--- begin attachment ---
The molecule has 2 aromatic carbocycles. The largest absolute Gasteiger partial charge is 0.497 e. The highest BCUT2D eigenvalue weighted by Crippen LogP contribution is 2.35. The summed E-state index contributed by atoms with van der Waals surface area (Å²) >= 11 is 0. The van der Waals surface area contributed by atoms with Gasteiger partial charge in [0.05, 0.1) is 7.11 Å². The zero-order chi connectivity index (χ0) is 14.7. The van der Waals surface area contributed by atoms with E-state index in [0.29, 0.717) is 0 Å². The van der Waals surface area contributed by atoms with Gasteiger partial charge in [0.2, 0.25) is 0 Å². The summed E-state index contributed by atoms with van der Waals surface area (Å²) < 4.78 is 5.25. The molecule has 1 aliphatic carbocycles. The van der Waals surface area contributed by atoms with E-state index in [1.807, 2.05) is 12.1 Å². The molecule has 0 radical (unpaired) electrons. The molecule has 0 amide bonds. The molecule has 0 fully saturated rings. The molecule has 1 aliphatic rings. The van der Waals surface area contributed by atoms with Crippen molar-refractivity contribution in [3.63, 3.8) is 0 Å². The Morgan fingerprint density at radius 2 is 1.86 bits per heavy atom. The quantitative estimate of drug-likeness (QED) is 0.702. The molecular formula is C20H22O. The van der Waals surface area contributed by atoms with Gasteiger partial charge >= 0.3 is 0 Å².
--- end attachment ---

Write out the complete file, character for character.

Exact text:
The molecule has 2 aromatic carbocycles. The largest absolute Gasteiger partial charge is 0.497 e. The highest BCUT2D eigenvalue weighted by Crippen LogP contribution is 2.35. The summed E-state index contributed by atoms with van der Waals surface area (Å²) >= 11 is 0. The van der Waals surface area contributed by atoms with Gasteiger partial charge in [0.05, 0.1) is 7.11 Å². The zero-order chi connectivity index (χ0) is 14.7. The van der Waals surface area contributed by atoms with E-state index in [0.29, 0.717) is 0 Å². The van der Waals surface area contributed by atoms with Gasteiger partial charge in [0.2, 0.25) is 0 Å². The summed E-state index contributed by atoms with van der Waals surface area (Å²) < 4.78 is 5.25. The molecule has 1 aliphatic carbocycles. The van der Waals surface area contributed by atoms with E-state index in [1.807, 2.05) is 12.1 Å². The molecule has 0 radical (unpaired) electrons. The molecule has 0 amide bonds. The molecule has 0 fully saturated rings. The molecule has 1 aliphatic rings. The van der Waals surface area contributed by atoms with Crippen molar-refractivity contribution in [3.63, 3.8) is 0 Å². The Morgan fingerprint density at radius 2 is 1.86 bits per heavy atom. The quantitative estimate of drug-likeness (QED) is 0.702. The molecular formula is C20H22O. The van der Waals surface area contributed by atoms with Gasteiger partial charge >= 0.3 is 0 Å².